The second chapter covers the Anglo-Satsuma War and the exchange of fire between British gunboats and the on-shore Satsuma batteries at Kagoshima in southern Kyushu. This chapter introduces the Namamugi Incident and makes a preliminary investigation into the subsequent state of British mercantile attitudes in Japan as a consequence. It also delves into the attitude and responses of the merchant community towards the Chargé d’affaires in Japan, Colonel Edward St. John Neale, as a result of his perceived inaction after the attack (he was later vindicated by the British Government).

In the third chapter there is a more in depth investigation into, and analysis of, the general attitudes of the British Press and the merchant community to the responses of the British authorities to the Japanese. It examines the merchants’ perceived lack of trading freedom and their attempts to leverage British trade policy towards Japan in order to enhance their trading fortunes to the degree that they themselves felt was acceptable, in a way somewhat analogous to Eisenhower’s Military-Industrial complex.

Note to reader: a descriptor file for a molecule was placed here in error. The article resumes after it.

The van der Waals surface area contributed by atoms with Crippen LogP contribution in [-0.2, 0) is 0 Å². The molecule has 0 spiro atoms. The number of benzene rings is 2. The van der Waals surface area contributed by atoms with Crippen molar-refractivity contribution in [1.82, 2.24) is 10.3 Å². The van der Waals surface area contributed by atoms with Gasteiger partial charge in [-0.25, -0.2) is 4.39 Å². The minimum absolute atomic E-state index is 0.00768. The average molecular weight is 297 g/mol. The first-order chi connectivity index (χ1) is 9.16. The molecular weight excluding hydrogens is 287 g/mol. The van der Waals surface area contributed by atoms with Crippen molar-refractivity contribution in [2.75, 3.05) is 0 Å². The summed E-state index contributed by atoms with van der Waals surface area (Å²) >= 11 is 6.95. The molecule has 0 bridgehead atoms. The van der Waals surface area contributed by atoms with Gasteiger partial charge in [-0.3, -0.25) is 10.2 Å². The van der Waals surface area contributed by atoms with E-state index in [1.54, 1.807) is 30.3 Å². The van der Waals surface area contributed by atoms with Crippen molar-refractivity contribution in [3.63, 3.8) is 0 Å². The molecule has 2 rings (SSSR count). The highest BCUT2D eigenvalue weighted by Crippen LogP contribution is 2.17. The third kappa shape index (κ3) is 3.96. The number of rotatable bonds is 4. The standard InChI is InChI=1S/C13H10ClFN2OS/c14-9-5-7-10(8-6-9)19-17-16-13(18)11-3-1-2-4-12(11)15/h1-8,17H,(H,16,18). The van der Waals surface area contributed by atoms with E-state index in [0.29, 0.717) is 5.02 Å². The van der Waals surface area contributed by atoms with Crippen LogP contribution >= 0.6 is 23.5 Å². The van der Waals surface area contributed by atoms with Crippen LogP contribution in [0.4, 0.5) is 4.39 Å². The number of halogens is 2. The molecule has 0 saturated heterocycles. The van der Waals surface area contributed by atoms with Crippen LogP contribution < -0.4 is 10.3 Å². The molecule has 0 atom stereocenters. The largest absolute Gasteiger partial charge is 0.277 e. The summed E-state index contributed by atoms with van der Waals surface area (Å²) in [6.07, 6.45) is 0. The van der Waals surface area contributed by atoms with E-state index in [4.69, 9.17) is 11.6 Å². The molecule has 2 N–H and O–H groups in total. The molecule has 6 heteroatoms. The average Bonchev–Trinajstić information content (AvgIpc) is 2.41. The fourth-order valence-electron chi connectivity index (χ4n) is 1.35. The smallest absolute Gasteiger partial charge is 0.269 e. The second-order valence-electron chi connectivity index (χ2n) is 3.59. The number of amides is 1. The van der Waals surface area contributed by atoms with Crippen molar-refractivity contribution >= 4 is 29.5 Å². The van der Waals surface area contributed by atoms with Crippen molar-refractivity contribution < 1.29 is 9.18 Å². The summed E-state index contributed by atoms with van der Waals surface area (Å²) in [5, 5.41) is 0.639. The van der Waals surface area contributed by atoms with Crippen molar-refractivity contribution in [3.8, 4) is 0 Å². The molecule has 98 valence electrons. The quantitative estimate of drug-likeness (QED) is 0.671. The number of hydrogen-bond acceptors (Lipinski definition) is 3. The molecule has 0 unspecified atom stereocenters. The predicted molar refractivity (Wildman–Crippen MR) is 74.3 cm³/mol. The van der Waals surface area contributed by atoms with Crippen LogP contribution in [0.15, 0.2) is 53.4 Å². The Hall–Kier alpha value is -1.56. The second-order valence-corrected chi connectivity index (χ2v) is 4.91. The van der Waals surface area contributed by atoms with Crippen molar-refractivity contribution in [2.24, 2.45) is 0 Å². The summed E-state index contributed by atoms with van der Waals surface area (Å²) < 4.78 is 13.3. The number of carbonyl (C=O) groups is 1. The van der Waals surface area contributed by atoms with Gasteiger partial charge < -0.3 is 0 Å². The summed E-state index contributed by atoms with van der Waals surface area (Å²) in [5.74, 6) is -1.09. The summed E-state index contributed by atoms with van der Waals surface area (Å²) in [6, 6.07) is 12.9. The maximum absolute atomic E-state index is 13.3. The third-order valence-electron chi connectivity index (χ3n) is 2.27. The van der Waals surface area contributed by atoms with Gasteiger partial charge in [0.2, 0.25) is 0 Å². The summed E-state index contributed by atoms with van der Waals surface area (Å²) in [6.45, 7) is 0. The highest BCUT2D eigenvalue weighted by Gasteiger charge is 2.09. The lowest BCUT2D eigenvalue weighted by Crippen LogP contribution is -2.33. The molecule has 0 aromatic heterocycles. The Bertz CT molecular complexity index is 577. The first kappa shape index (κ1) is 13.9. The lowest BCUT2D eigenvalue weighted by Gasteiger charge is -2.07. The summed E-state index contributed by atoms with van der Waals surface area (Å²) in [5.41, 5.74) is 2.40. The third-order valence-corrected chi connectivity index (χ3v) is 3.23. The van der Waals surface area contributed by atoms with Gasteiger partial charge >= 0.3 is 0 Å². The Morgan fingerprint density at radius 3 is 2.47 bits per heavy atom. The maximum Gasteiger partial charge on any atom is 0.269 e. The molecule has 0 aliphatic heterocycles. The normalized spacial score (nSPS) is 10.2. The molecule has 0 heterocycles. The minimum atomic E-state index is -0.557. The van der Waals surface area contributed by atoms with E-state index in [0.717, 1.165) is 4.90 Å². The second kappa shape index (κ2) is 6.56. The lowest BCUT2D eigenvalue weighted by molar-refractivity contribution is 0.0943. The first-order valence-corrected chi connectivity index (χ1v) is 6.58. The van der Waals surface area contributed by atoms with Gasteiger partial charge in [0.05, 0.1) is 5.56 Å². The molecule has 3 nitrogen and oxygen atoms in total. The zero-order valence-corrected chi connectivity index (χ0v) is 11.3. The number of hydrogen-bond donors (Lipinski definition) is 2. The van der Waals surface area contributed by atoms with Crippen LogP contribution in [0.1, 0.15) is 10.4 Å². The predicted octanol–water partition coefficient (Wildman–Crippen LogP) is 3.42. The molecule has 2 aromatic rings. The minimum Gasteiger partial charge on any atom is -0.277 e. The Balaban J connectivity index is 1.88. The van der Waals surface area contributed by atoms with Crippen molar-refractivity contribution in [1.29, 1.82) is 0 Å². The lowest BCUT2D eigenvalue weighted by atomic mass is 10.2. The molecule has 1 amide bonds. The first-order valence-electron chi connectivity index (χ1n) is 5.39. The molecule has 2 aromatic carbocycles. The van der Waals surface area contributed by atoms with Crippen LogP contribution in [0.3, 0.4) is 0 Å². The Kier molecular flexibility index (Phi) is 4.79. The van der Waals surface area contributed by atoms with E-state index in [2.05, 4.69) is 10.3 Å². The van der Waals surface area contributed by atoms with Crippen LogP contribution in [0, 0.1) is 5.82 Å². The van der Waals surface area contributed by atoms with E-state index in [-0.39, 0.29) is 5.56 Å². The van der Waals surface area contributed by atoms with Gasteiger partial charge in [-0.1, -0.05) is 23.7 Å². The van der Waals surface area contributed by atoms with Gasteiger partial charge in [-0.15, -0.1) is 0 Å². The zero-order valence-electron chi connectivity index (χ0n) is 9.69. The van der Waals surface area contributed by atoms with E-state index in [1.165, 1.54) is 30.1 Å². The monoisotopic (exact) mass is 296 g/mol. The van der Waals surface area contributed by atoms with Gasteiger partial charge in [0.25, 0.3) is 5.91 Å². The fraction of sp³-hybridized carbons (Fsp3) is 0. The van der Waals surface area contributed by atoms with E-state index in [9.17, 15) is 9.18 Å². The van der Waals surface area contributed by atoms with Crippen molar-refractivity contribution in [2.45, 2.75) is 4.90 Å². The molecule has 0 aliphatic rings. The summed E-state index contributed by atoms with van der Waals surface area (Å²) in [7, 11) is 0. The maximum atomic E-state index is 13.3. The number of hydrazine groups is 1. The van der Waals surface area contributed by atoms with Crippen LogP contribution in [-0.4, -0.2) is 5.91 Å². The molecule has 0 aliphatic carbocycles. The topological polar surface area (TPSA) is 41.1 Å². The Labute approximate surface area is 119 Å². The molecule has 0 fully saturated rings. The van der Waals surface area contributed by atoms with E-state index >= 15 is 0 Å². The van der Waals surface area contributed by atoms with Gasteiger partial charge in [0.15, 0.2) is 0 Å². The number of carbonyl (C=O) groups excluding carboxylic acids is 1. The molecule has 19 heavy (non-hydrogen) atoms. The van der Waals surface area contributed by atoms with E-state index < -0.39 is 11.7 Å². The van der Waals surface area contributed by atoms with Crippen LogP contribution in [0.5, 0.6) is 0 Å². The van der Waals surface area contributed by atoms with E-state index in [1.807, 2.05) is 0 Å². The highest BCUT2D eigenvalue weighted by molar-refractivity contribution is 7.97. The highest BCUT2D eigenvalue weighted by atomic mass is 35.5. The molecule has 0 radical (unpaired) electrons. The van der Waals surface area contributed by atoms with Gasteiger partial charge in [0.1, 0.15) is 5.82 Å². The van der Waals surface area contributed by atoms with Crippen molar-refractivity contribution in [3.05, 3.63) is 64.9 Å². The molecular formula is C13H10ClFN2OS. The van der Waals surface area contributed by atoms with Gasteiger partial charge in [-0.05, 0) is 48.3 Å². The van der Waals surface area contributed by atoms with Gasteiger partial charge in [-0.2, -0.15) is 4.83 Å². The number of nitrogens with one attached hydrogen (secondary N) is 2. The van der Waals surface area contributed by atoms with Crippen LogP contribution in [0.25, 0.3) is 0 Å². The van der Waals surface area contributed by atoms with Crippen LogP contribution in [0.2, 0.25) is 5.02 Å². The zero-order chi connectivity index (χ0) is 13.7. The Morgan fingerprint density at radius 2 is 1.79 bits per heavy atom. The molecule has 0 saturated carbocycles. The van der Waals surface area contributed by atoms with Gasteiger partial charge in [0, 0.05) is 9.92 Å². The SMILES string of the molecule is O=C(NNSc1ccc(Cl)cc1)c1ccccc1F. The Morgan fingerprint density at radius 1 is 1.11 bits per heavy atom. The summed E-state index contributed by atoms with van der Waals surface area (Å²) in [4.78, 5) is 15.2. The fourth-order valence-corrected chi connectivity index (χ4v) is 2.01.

The final fourth chapter of part one looks at the political turmoil and the repercussions arising from the destruction of the city of Kagoshima. It also analyses the rehabilitation-vindication of Colonel Neale and how his character and the narrative of Richardson’s death changed in the years after the incident. How Britain’s relationship with Japan was affected is also explored in this chapter.

Part One is very evocative of the similar state of thinking and attitudes within the mercantile communities at that time within both China and Japan, and what they felt could be achieved in Japan with the help of a combination of the British Government’s Trade and Military policies. How that had been achieved in China is underpinned in much more detail by many of the footnotes in Part Two.

Part Two contains Richardson’s correspondence from January 1853 up to June 1862. It covers his departure for China and residence in Shanghai, and a single last letter from Yokohama in Japan dated 3rd September 1862, eleven days before his death.